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dc.contributor.advisorPaterson, Lindsay
dc.contributor.advisorNaumann, Ingela
dc.contributor.authorKinney, Tomas
dc.date.accessioned2019-08-12T09:41:52Z
dc.date.available2019-08-12T09:41:52Z
dc.date.issued2019-07-08
dc.identifier.urihttp://hdl.handle.net/1842/36023
dc.description.abstractThis thesis explores whether cultural capital is a source of educational inequalities within early childhood. This is an area with very little prior research despite: (i) early childhood playing a crucial role in the cultural capital literature; and (ii) cultural capital being a well-studied source of inequality in educational research and yet not really featuring in the large amount of research which focuses on early childhood educational inequalities. This thesis therefore aims to help bridge this divide between two large bodies of research. The two key questions this thesis sets out to explore are whether cultural capital is unequally distributed by a child’s socio-economic background and whether a child’s cultural capital has any educational benefits in early childhood. To answer these key questions, this thesis will employ data from the birth cohort study Growing Up in Scotland. This thesis will use data from when the first birth cohort are ten months old through to five years old. Early childhood is typically a period of great change and so having longitudinal data will allow me to look at whether cultural capital’s accumulation and any educational effects it has are consistent over time. I will utilise several different types of statistical models, including regression analysis, structural equation modelling and multilevel modelling. Cultural capital will be split into two separate components: reading and more formal cultural activities. This will be done to explore a debate in the literature on whether both of these components are educationally beneficial or whether it is simply the reading element. The key findings from this thesis suggest that children from more advantaged backgrounds have higher levels of cultural capital and also that cultural capital has a positive educational effect within early childhood. These two results in combination lead us to conclude that cultural capital might be seen as a source of educational inequality within early childhood. However, despite cultural capital’s positive educational effect, a number of other socio-economic factors, in particular social class, still have a large significant effect on a child’s educational ability. This suggests that cultural capital can only partially explain educational inequalities in early childhood and should be thought of as one of a number of sources of educational inequality. My results also suggested that a child’s cultural capital mediates the educational benefits of several aspects of parental influence. For instance, parental cultural capital’s educational benefits for a child seem to come entirely through a child’s cultural capital. I also found that cultural capital is educationally beneficial to children from all levels of socio-economic status. I found that both the reading and formal cultural activities components of a child’s cultural capital were educationally beneficial.en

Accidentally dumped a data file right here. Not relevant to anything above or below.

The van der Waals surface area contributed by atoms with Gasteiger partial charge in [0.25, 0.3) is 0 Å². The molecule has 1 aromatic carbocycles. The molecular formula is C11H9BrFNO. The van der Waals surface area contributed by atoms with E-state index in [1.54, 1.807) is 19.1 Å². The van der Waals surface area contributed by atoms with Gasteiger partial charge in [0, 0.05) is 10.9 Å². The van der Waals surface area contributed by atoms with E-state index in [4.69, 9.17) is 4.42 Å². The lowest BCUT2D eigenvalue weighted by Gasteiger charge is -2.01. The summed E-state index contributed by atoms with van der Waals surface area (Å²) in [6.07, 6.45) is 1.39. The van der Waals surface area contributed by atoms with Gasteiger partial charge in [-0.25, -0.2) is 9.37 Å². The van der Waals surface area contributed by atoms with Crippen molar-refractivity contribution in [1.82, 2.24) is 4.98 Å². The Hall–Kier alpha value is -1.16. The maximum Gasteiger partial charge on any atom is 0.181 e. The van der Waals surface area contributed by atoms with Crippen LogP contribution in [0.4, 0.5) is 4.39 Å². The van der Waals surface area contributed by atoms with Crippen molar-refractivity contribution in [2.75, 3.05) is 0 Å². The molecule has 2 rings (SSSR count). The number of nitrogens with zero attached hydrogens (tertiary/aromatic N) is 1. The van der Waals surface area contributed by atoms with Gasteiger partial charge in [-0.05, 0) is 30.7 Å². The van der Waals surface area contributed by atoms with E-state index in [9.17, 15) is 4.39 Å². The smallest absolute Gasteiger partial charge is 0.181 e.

dc.contributor.sponsorEconomic and Social Research Council (ESRC)en
dc.language.isoenen
dc.publisherThe University of Edinburghen
dc.subjectcultural capitalen
dc.subjectearly childhood.en
dc.subjectparticipationen
dc.subjectsocial and economic factorsen
dc.subjectGrowing Up in Scotlanden
dc.subjecteducational ability scalesen
dc.titleCultural capital in early childhooden
dc.typeThesis or Dissertationen
dc.type.qualificationlevelDoctoralen
dc.type.qualificationnamePhD Doctor of Philosophyen


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